Trusts for School Fees
Giving children and grandchildren the best start in life through private schooling and university education is expensive – but can be achieved with effective tax-efficient Trust planning.
Benefits of Trusts for School Fees
- Combined tax saving of £20,000 to £30,000 a year
- The ability to pay for fees in advance thus taking advantage of discounts
- Peace of mind knowing that your children and grandchildren’s education and maintenance are always provided for
- Flexibility and safeguarding of family assets
- Retained control by the settlor
How School Fee Planning Can Help You
Example 1: Trust for grandchildren’s school fees
A grandparent (settlor) can set up a trust for their grandchildren. They can put up to £325,000 into this trust; this amount is equal to their unused inheritance tax (IHT) threshold which currently stands at £325,000. By doing this an individual reduces their own estate by £325,000 thereby potentially saving 40% tax on this amount (£130,000).
Provided the settlor survives seven years their IHT threshold in reinstated and therefore able to settle a further £325,000 upon trust after that seven year period.
By creating a trust for grandchildren a grandparent is able to provide an income and/or capital that can supplement the grandchildren’s needs during their minority and adulthood also.
An added benefit of this type of trust is income tax savings. The trust can be used to make income distributions for the benefit and education of grandchildren. Income payments from the trust are paid net of income tax to grandchildren. The grandchild can thereafter reclaim part of all of the tax paid by the trustees via their own personal allowances. Where a trust has not been set up and assets remain within the settlor’s estate, the settlor may currently be paying school fees net of income tax, which is not recoverable. Therefore by placing the income producing assets into trust they are able to make the provision of school fees more tax efficient.
In addition to the above both grandparents may combine the amount they put in and therefore put up to £650,000 into trust. This can further reduce a family’s IHT liability and this can be done every seven years.
The settlor may also be trustee and control how funds are managed. The funds are generally placed with a qualified investment manager to provide sufficient income and capital growth for the beneficiaries.
The trust is extremely flexible and the type of trust wholly depends on what the client wishes to achieve.
Example 2: Trust for children’s university fees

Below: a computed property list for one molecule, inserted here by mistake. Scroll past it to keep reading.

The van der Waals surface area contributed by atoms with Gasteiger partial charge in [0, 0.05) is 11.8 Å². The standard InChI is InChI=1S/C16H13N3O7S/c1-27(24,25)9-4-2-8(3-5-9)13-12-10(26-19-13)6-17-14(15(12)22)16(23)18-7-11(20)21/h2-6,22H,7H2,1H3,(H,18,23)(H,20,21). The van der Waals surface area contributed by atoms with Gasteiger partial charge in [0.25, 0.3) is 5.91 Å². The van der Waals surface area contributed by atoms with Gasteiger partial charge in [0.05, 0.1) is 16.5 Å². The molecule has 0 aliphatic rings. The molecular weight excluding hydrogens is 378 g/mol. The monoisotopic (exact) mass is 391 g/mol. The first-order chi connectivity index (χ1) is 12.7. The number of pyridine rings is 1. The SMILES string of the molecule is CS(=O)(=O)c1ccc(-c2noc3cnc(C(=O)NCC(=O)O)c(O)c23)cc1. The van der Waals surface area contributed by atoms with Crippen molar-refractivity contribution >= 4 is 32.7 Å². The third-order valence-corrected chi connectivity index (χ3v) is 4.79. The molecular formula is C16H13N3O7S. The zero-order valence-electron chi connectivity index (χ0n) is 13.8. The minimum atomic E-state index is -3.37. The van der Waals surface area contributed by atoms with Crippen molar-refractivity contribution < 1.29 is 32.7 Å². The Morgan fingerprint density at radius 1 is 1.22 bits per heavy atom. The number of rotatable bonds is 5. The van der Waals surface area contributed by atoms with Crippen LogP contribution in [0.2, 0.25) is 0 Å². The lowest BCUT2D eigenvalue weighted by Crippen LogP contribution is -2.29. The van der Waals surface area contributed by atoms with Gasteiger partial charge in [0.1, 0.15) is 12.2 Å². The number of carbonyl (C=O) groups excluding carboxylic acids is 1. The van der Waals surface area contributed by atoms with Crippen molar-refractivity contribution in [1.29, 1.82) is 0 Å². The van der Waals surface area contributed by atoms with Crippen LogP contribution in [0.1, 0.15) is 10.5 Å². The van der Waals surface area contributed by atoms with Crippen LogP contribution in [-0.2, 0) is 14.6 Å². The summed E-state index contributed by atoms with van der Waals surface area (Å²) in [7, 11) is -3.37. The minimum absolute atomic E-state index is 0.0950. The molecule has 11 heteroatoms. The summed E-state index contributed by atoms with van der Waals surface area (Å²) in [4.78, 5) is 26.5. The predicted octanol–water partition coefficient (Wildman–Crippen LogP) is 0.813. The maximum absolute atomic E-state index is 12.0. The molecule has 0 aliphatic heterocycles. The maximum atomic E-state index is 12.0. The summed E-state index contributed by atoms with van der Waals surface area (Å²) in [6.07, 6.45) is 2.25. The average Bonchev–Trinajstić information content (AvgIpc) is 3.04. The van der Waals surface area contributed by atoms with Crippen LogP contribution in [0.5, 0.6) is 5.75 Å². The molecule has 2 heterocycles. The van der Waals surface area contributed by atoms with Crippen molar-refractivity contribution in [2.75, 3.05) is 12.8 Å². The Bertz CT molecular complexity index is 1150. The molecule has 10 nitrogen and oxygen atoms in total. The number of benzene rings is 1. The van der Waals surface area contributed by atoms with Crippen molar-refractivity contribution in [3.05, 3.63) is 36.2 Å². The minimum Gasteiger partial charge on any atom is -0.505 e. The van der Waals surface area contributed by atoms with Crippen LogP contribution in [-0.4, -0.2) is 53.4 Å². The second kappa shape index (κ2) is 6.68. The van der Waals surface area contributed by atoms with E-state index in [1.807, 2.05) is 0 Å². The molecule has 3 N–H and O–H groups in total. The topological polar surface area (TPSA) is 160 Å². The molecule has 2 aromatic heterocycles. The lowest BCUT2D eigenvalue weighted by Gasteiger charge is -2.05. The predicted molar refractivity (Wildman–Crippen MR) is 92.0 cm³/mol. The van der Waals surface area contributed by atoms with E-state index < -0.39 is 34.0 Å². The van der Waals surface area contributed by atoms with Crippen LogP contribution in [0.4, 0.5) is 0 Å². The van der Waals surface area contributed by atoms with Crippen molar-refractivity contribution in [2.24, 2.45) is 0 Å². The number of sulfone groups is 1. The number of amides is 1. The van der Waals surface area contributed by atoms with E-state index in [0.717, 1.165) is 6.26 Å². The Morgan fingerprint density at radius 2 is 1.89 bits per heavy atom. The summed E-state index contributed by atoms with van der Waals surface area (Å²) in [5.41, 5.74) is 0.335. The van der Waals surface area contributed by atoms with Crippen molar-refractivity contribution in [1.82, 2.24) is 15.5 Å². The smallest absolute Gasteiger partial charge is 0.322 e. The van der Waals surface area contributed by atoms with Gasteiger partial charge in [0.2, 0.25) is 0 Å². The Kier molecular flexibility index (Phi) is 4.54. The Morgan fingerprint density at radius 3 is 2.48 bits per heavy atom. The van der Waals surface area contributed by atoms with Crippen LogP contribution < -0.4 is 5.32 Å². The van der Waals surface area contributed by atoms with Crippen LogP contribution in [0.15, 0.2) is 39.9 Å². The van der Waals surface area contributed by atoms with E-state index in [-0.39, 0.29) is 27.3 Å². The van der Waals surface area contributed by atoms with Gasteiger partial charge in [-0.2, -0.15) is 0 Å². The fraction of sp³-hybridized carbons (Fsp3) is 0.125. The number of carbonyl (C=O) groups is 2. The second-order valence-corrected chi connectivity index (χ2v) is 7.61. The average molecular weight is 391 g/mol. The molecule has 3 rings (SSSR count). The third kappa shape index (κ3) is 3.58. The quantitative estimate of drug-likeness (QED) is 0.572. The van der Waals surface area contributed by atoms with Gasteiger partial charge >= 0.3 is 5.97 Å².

Effective tax planning and the use of a trust allow parents to provide for children’s university fees, which is an ever growing concern for parents.
A settlor who sets up a lifetime trust for his unmarried minor child (beneficiary) with the aim of applying the income during their minority will be taxed as if it is income of the settlor’s. However, a settlor is able to create a trust and accumulate the income until his children become 18. Once a beneficiary attains adulthood the income applied to them becomes taxable on them individually and ceases to be taxed on the settlor.
A settlor can put up to £325,000 into this trust or an amount equal to their unused inheritance tax (IHT) threshold. By doing this an individual reduces their own estate by £325,000 thereby potentially saving 40% tax on this amount (£130,000). Provided the settlor survives seven years their IHT threshold is reinstated and therefore they will be able to settle a further £325,000 upon trust after that seven year period should they wish to.
The provision of university fees is extremely topical with increase in fees to over £9,000 a year. The trust income can be accumulated to plan for children attending university.
When a beneficiary attains the age of 18, the income can be paid to them and this can be applied for payment towards the university costs.
Income payments from the trust are paid net of income tax to the child. The child can thereafter reclaim part or all of the tax paid by the trustees via their own personal allowances. Where a trust has not been set up, the assets remain within the settlor’s estate and it is probable that the settlor may currently be paying university fees net of income tax (potentially up to 45%, which is not recoverable). Therefore by placing the income producing assets into trust they are able to make the provision for university fees more tax efficient.
In addition to the above both parents may combine the amounts they put in to trust up to £650,000. This can be done every seven years.
This further increases the total IHT and income tax savings as well as the income available to meet the ever increasing costs of university.